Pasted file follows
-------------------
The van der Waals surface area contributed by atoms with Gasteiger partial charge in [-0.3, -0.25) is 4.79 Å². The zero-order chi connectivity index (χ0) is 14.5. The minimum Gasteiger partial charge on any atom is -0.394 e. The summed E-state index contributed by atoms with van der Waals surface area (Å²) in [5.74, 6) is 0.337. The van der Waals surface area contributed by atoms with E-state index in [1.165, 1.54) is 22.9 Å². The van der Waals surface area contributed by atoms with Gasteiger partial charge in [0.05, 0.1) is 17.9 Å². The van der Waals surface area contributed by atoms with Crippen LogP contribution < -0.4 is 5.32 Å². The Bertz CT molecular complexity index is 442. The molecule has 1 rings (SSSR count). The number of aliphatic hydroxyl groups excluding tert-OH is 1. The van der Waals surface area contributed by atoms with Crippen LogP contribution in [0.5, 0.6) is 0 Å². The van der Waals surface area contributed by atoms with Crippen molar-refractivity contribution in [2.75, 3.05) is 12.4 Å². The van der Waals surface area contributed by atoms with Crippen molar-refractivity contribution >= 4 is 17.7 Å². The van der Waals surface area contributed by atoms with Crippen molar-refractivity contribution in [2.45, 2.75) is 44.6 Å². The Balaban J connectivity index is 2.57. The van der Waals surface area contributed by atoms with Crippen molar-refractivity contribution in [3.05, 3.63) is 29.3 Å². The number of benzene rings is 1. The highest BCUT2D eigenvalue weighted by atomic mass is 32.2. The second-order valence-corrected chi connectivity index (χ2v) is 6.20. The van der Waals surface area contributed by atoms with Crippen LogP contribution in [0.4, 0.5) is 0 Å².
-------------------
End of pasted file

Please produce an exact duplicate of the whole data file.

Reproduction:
The van der Waals surface area contributed by atoms with Gasteiger partial charge in [-0.3, -0.25) is 4.79 Å². The zero-order chi connectivity index (χ0) is 14.5. The minimum Gasteiger partial charge on any atom is -0.394 e. The summed E-state index contributed by atoms with van der Waals surface area (Å²) in [5.74, 6) is 0.337. The van der Waals surface area contributed by atoms with E-state index in [1.165, 1.54) is 22.9 Å². The van der Waals surface area contributed by atoms with Gasteiger partial charge in [0.05, 0.1) is 17.9 Å². The van der Waals surface area contributed by atoms with Crippen LogP contribution < -0.4 is 5.32 Å². The Bertz CT molecular complexity index is 442. The molecule has 1 rings (SSSR count). The number of aliphatic hydroxyl groups excluding tert-OH is 1. The van der Waals surface area contributed by atoms with Crippen LogP contribution in [0.5, 0.6) is 0 Å². The van der Waals surface area contributed by atoms with Crippen molar-refractivity contribution in [2.75, 3.05) is 12.4 Å². The van der Waals surface area contributed by atoms with Crippen molar-refractivity contribution >= 4 is 17.7 Å². The van der Waals surface area contributed by atoms with Crippen molar-refractivity contribution in [2.45, 2.75) is 44.6 Å². The Balaban J connectivity index is 2.57. The van der Waals surface area contributed by atoms with Crippen molar-refractivity contribution in [3.05, 3.63) is 29.3 Å². The number of benzene rings is 1. The highest BCUT2D eigenvalue weighted by atomic mass is 32.2. The second-order valence-corrected chi connectivity index (χ2v) is 6.20. The van der Waals surface area contributed by atoms with Crippen LogP contribution in [0.4, 0.5) is 0 Å².